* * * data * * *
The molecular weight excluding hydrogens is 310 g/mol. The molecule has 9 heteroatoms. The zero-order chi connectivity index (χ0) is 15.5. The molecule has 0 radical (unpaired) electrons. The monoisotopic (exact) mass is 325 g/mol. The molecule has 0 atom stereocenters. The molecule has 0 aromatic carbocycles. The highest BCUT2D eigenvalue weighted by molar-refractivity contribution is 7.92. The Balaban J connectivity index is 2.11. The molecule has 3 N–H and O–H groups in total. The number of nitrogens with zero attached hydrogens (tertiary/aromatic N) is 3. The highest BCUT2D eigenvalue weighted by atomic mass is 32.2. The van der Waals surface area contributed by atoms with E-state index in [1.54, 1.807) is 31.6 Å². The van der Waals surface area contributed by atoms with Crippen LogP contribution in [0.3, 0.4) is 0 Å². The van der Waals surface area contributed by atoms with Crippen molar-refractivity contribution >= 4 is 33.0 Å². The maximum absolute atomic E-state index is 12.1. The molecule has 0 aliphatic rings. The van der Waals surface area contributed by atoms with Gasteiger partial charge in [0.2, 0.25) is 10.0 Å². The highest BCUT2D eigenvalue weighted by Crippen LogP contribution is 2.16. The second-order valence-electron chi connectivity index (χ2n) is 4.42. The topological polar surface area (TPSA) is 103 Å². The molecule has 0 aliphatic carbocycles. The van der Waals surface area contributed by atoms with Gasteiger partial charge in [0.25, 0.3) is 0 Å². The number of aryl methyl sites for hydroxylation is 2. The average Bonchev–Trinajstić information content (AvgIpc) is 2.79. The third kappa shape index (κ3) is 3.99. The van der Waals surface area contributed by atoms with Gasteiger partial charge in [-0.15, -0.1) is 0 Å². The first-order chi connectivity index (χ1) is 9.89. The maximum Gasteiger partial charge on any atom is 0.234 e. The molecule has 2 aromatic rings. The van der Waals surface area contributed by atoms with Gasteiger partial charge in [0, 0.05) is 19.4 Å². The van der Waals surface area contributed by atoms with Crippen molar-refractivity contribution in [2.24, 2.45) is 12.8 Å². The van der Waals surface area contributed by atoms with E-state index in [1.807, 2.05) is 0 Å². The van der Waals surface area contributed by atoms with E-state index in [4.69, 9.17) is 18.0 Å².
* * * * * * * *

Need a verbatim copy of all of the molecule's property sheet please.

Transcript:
The molecular weight excluding hydrogens is 310 g/mol. The molecule has 9 heteroatoms. The zero-order chi connectivity index (χ0) is 15.5. The molecule has 0 radical (unpaired) electrons. The monoisotopic (exact) mass is 325 g/mol. The molecule has 0 atom stereocenters. The molecule has 0 aromatic carbocycles. The highest BCUT2D eigenvalue weighted by molar-refractivity contribution is 7.92. The Balaban J connectivity index is 2.11. The molecule has 3 N–H and O–H groups in total. The number of nitrogens with zero attached hydrogens (tertiary/aromatic N) is 3. The highest BCUT2D eigenvalue weighted by atomic mass is 32.2. The van der Waals surface area contributed by atoms with E-state index in [1.54, 1.807) is 31.6 Å². The van der Waals surface area contributed by atoms with Crippen LogP contribution in [0.3, 0.4) is 0 Å². The van der Waals surface area contributed by atoms with Crippen molar-refractivity contribution >= 4 is 33.0 Å². The maximum absolute atomic E-state index is 12.1. The molecule has 0 aliphatic rings. The van der Waals surface area contributed by atoms with Gasteiger partial charge in [0.2, 0.25) is 10.0 Å². The highest BCUT2D eigenvalue weighted by Crippen LogP contribution is 2.16. The second-order valence-electron chi connectivity index (χ2n) is 4.42. The topological polar surface area (TPSA) is 103 Å². The molecule has 0 aliphatic carbocycles. The van der Waals surface area contributed by atoms with Gasteiger partial charge in [0.25, 0.3) is 0 Å². The number of aryl methyl sites for hydroxylation is 2. The average Bonchev–Trinajstić information content (AvgIpc) is 2.79. The third kappa shape index (κ3) is 3.99. The van der Waals surface area contributed by atoms with Gasteiger partial charge in [-0.15, -0.1) is 0 Å². The first-order chi connectivity index (χ1) is 9.89. The maximum Gasteiger partial charge on any atom is 0.234 e. The molecule has 2 aromatic rings. The van der Waals surface area contributed by atoms with Gasteiger partial charge in [0, 0.05) is 19.4 Å². The van der Waals surface area contributed by atoms with Crippen molar-refractivity contribution in [2.24, 2.45) is 12.8 Å². The van der Waals surface area contributed by atoms with E-state index in [1.807, 2.05) is 0 Å². The van der Waals surface area contributed by atoms with E-state index in [4.69, 9.17) is 18.0 Å².